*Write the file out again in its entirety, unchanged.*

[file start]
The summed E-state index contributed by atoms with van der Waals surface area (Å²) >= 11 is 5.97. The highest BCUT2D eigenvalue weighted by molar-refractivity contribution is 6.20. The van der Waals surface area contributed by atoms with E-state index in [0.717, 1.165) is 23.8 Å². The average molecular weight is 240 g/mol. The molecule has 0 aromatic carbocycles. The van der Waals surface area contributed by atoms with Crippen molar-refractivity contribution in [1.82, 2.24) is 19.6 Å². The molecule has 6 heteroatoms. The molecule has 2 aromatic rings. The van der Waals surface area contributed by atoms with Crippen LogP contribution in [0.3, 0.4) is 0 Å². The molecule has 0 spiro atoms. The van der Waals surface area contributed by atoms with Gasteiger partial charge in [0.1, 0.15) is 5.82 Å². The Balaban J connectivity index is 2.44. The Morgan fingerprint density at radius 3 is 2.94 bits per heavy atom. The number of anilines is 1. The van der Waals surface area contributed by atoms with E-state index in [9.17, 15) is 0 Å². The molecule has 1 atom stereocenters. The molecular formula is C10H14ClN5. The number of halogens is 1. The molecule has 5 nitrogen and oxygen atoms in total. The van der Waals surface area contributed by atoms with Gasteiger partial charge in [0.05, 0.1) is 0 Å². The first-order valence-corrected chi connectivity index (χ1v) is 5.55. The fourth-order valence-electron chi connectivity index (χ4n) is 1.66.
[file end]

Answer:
The summed E-state index contributed by atoms with van der Waals surface area (Å²) >= 11 is 5.97. The highest BCUT2D eigenvalue weighted by molar-refractivity contribution is 6.20. The van der Waals surface area contributed by atoms with E-state index in [0.717, 1.165) is 23.8 Å². The average molecular weight is 240 g/mol. The molecule has 0 aromatic carbocycles. The van der Waals surface area contributed by atoms with Crippen molar-refractivity contribution in [1.82, 2.24) is 19.6 Å². The molecule has 6 heteroatoms. The molecule has 2 aromatic rings. The van der Waals surface area contributed by atoms with Crippen LogP contribution in [0.3, 0.4) is 0 Å². The molecule has 0 spiro atoms. The van der Waals surface area contributed by atoms with Gasteiger partial charge in [0.1, 0.15) is 5.82 Å². The Balaban J connectivity index is 2.44. The Morgan fingerprint density at radius 3 is 2.94 bits per heavy atom. The number of anilines is 1. The van der Waals surface area contributed by atoms with E-state index in [9.17, 15) is 0 Å². The molecule has 1 atom stereocenters. The molecular formula is C10H14ClN5. The number of halogens is 1. The molecule has 5 nitrogen and oxygen atoms in total. The van der Waals surface area contributed by atoms with Gasteiger partial charge in [0.05, 0.1) is 0 Å². The first-order valence-corrected chi connectivity index (χ1v) is 5.55. The fourth-order valence-electron chi connectivity index (χ4n) is 1.66.